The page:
*By Michael Norman
When market swoons cause good companies to tumble investors are given a wonderful gift. Huge discounts of up to 20%, 30% or 40% can be had in mere days for world class, blue chip, firms that have long histories of solid earnings growth and handsome dividends. The fundamentals of these companies don’t change simply because Wall Street gets all emotional, but lower priced shares mean you can put more of these stocks into your portfolio.
Over the past 220 years the United States has experienced war, depression, recession, changes in political leadership, assassinations and even terror attacks, but one thing has remained the same: American businesses have always found ways to grow their profits and the stock market is a reflection of that earnings growth.
I don’t deny that the economy is weak and that millions of people are unemployed. That’s a bad situation and it’s a problem that can only be fixed by policy. Unfortunately, there doesn’t seem to be the political will in Washington to address it. Yet despite that, corporate profits for U.S. businesses have climbed to record levels and that has resulted in almost a doubling in the stock averages over the past two years.
To be sure, things could have been a lot worse. We dodged a bullet with the recent debt ceiling deal. The deal that was signed on August 2 averted a default, which could have been catastrophic to economy and global markets. Moreover, the proposed spending cuts will not happen until 2013 or 2014, if that. That’s actually a good thing because cuts of that magnitude now would have put a significant drag on economic demand and we simply can’t afford that.
Another good thing that has emerged from the market slide is that oil prices have come down. Crude oil is now below $90 per barrel and that likely means lower gasoline prices at the pump in the weeks ahead. This will be a boost to consumers, who have had to endure rising fuel costs for some time now.
Interest rates have also fallen to record lows. The interest rate on a 30yr fixed rate mortgage is now around 4.3% and that is the lowest it’s been in about 10 months. This could spur a round of refinancing, which will help reduce costs to households and put more money in people’s pockets.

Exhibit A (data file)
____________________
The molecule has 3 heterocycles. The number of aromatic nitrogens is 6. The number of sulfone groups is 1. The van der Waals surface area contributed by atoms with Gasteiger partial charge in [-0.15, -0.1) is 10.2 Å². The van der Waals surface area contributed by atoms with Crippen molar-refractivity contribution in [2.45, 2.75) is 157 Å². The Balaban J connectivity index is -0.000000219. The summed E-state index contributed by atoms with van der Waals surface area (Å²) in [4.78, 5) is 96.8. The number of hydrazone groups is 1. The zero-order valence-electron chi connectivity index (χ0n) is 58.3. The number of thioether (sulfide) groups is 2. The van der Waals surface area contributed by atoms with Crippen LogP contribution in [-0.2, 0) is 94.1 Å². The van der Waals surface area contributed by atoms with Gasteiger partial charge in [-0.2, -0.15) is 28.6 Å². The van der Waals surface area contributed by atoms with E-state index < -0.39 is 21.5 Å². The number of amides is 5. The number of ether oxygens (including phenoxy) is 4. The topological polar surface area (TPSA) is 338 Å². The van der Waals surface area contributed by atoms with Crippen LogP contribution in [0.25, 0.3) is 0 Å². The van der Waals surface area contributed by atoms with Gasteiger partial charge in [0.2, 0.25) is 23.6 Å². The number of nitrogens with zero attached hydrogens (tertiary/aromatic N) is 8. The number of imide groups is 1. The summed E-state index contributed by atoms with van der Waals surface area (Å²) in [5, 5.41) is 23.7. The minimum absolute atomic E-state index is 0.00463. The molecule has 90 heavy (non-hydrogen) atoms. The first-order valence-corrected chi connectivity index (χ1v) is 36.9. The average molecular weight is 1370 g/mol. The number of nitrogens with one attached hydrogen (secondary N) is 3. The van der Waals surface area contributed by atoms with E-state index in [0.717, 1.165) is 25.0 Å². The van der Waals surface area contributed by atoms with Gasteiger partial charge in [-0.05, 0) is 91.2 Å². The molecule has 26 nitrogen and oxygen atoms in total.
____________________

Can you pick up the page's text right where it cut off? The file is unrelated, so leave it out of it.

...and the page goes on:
It’s easy to get caught up in the emotion and the panic. We are surrounded by it. The news media thrives on it because fear sells. It gets you to watch the TV shows and read the gloomy headlines. However, to be a successful investor you must discipline yourself not to pay attention. Or better yet, celebrate the downturns! That’s right, be joyful when they happen because you know that the market has just given you a huge opportunity, which if you use it wisely, means money in your pocket.
Americans are the most consumer-savvy people on the planet. We invented discount buying. We don’t buy unless somebody offers us a price cut. Yet when it comes to investing most people do the exact opposite: they buy when the price goes up and they sell when the price goes down. If more people behaved in the market as they do at their local store, we’d have a lot more wealthy investors in this country!
*Mike Norman, Chief Economist of John Thomas Financial, is an economist and trader whose career spans over 30 years on Wall Street. He began his career at Merrill Lynch in 1979 then went on to become a member and floor trader on four U.S. futures exchanges (NYFE, NYMEX, COMEX, CME). Mr. Norman is a sought after TV commentator and has been seen regularly on CNBC, Bloomberg and Fox News. In 2003 he signed with Fox News as an exclusive Contributor and continues to appear on a regular basis on the Fox Business programs. Mr. Norman is an expert on fiscal and monetary policy and has created a unique indicator called the Fiscal Liquidity Index that looks at government spending and its impact on the financial markets. The Index is published daily and is carried on the Bloomberg system. Mr. Norman has a BA in economics from the University of Pennsylvania and a Masters from UCLA.